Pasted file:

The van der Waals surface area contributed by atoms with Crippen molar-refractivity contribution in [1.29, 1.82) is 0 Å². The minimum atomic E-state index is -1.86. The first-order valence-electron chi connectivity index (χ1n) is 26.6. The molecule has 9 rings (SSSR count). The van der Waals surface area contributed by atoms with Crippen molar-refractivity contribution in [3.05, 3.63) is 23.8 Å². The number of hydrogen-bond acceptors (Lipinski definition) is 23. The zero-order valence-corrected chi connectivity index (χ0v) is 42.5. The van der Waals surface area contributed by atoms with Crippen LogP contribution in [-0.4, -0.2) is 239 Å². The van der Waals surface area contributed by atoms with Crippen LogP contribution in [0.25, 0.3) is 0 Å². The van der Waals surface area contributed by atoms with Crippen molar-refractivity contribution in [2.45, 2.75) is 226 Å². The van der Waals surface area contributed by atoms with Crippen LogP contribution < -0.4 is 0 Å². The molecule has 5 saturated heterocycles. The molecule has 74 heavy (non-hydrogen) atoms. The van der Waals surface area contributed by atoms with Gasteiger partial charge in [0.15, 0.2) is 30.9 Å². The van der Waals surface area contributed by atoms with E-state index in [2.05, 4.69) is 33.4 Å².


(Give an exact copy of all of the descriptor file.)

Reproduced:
The van der Waals surface area contributed by atoms with Crippen molar-refractivity contribution in [1.29, 1.82) is 0 Å². The minimum atomic E-state index is -1.86. The first-order valence-electron chi connectivity index (χ1n) is 26.6. The molecule has 9 rings (SSSR count). The van der Waals surface area contributed by atoms with Crippen molar-refractivity contribution in [3.05, 3.63) is 23.8 Å². The number of hydrogen-bond acceptors (Lipinski definition) is 23. The zero-order valence-corrected chi connectivity index (χ0v) is 42.5. The van der Waals surface area contributed by atoms with Crippen LogP contribution in [-0.4, -0.2) is 239 Å². The van der Waals surface area contributed by atoms with Crippen LogP contribution in [0.25, 0.3) is 0 Å². The van der Waals surface area contributed by atoms with Crippen molar-refractivity contribution in [2.45, 2.75) is 226 Å². The van der Waals surface area contributed by atoms with Crippen LogP contribution < -0.4 is 0 Å². The molecule has 5 saturated heterocycles. The molecule has 74 heavy (non-hydrogen) atoms. The van der Waals surface area contributed by atoms with Gasteiger partial charge in [0.15, 0.2) is 30.9 Å². The van der Waals surface area contributed by atoms with E-state index in [2.05, 4.69) is 33.4 Å².